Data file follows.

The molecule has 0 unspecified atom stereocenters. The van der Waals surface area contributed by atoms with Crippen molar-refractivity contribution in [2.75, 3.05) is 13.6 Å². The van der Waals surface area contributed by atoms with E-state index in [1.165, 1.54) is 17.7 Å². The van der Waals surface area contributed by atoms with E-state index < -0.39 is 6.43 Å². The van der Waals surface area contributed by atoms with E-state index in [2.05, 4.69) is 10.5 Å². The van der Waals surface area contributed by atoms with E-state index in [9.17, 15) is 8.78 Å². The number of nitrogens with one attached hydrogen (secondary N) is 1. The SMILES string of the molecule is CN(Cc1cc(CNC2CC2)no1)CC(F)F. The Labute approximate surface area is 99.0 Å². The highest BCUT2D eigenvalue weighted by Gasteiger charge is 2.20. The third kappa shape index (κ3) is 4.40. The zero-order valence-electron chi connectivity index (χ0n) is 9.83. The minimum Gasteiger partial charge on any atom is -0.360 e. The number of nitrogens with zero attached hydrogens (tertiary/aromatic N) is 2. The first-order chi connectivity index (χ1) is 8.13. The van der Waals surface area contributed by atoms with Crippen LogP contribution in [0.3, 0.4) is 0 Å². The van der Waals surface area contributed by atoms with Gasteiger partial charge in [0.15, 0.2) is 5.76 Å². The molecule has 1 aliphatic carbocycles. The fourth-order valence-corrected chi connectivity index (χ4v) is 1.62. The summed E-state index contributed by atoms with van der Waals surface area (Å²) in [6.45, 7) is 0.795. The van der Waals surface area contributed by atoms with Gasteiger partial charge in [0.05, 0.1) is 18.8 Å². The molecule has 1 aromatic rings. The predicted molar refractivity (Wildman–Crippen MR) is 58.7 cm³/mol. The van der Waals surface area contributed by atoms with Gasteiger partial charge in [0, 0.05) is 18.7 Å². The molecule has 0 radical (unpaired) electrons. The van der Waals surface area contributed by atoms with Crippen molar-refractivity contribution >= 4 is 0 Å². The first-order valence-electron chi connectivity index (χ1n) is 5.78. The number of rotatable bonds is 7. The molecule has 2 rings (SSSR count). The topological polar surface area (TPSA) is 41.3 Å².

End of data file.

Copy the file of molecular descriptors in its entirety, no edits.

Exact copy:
The molecule has 0 unspecified atom stereocenters. The van der Waals surface area contributed by atoms with Crippen molar-refractivity contribution in [2.75, 3.05) is 13.6 Å². The van der Waals surface area contributed by atoms with E-state index in [1.165, 1.54) is 17.7 Å². The van der Waals surface area contributed by atoms with E-state index < -0.39 is 6.43 Å². The van der Waals surface area contributed by atoms with E-state index in [2.05, 4.69) is 10.5 Å². The van der Waals surface area contributed by atoms with E-state index in [9.17, 15) is 8.78 Å². The number of nitrogens with one attached hydrogen (secondary N) is 1. The SMILES string of the molecule is CN(Cc1cc(CNC2CC2)no1)CC(F)F. The Labute approximate surface area is 99.0 Å². The highest BCUT2D eigenvalue weighted by Gasteiger charge is 2.20. The third kappa shape index (κ3) is 4.40. The zero-order valence-electron chi connectivity index (χ0n) is 9.83. The minimum Gasteiger partial charge on any atom is -0.360 e. The number of nitrogens with zero attached hydrogens (tertiary/aromatic N) is 2. The first-order chi connectivity index (χ1) is 8.13. The van der Waals surface area contributed by atoms with Crippen LogP contribution in [0.3, 0.4) is 0 Å². The van der Waals surface area contributed by atoms with Gasteiger partial charge in [0.15, 0.2) is 5.76 Å². The molecule has 1 aliphatic carbocycles. The fourth-order valence-corrected chi connectivity index (χ4v) is 1.62. The summed E-state index contributed by atoms with van der Waals surface area (Å²) in [6.45, 7) is 0.795. The van der Waals surface area contributed by atoms with Gasteiger partial charge in [0.05, 0.1) is 18.8 Å². The molecule has 1 aromatic rings. The predicted molar refractivity (Wildman–Crippen MR) is 58.7 cm³/mol. The van der Waals surface area contributed by atoms with Gasteiger partial charge in [0, 0.05) is 18.7 Å². The molecule has 0 radical (unpaired) electrons. The van der Waals surface area contributed by atoms with Crippen molar-refractivity contribution >= 4 is 0 Å². The first-order valence-electron chi connectivity index (χ1n) is 5.78. The number of rotatable bonds is 7. The molecule has 2 rings (SSSR count). The topological polar surface area (TPSA) is 41.3 Å².